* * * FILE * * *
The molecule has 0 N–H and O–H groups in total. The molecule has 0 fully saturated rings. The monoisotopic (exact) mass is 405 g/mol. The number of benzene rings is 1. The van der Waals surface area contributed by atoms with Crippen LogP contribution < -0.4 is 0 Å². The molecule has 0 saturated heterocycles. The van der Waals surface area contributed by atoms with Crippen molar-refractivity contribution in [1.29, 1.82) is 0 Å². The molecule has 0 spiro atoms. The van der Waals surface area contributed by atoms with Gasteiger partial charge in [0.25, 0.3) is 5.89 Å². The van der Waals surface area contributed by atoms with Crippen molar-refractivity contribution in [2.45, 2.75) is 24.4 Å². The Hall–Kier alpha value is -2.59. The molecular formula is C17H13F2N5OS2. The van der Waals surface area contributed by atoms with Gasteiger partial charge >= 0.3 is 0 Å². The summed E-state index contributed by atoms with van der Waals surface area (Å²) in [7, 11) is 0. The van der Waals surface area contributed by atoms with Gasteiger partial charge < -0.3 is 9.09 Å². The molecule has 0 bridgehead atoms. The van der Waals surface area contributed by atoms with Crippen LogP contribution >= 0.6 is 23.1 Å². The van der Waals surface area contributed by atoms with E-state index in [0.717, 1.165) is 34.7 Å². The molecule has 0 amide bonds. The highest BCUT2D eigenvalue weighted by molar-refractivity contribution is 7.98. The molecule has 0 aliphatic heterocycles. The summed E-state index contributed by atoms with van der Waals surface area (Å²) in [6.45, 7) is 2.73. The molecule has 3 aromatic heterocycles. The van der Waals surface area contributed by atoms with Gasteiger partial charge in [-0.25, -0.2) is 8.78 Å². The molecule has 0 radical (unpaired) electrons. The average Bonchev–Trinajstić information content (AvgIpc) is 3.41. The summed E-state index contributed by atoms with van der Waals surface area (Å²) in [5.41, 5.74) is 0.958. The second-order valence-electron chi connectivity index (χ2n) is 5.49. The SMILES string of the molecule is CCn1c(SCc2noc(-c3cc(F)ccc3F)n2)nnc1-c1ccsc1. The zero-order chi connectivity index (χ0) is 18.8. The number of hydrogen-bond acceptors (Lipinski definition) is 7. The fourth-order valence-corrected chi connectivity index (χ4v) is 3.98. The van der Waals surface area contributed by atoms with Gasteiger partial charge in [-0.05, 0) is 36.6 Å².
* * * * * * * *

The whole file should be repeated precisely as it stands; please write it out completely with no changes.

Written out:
The molecule has 0 N–H and O–H groups in total. The molecule has 0 fully saturated rings. The monoisotopic (exact) mass is 405 g/mol. The number of benzene rings is 1. The van der Waals surface area contributed by atoms with Crippen LogP contribution < -0.4 is 0 Å². The molecule has 0 saturated heterocycles. The van der Waals surface area contributed by atoms with Crippen molar-refractivity contribution in [1.29, 1.82) is 0 Å². The molecule has 0 spiro atoms. The van der Waals surface area contributed by atoms with Gasteiger partial charge in [0.25, 0.3) is 5.89 Å². The van der Waals surface area contributed by atoms with Crippen molar-refractivity contribution in [2.45, 2.75) is 24.4 Å². The Hall–Kier alpha value is -2.59. The molecular formula is C17H13F2N5OS2. The van der Waals surface area contributed by atoms with Gasteiger partial charge >= 0.3 is 0 Å². The summed E-state index contributed by atoms with van der Waals surface area (Å²) in [7, 11) is 0. The van der Waals surface area contributed by atoms with Gasteiger partial charge < -0.3 is 9.09 Å². The molecule has 0 bridgehead atoms. The van der Waals surface area contributed by atoms with Crippen LogP contribution >= 0.6 is 23.1 Å². The van der Waals surface area contributed by atoms with E-state index in [0.717, 1.165) is 34.7 Å². The molecule has 0 amide bonds. The highest BCUT2D eigenvalue weighted by molar-refractivity contribution is 7.98. The molecule has 0 aliphatic heterocycles. The summed E-state index contributed by atoms with van der Waals surface area (Å²) in [6.45, 7) is 2.73. The molecule has 3 aromatic heterocycles. The van der Waals surface area contributed by atoms with Gasteiger partial charge in [-0.25, -0.2) is 8.78 Å². The molecule has 0 radical (unpaired) electrons. The average Bonchev–Trinajstić information content (AvgIpc) is 3.41. The summed E-state index contributed by atoms with van der Waals surface area (Å²) in [5.41, 5.74) is 0.958. The second-order valence-electron chi connectivity index (χ2n) is 5.49. The SMILES string of the molecule is CCn1c(SCc2noc(-c3cc(F)ccc3F)n2)nnc1-c1ccsc1. The zero-order chi connectivity index (χ0) is 18.8. The number of hydrogen-bond acceptors (Lipinski definition) is 7. The fourth-order valence-corrected chi connectivity index (χ4v) is 3.98. The van der Waals surface area contributed by atoms with Gasteiger partial charge in [-0.05, 0) is 36.6 Å².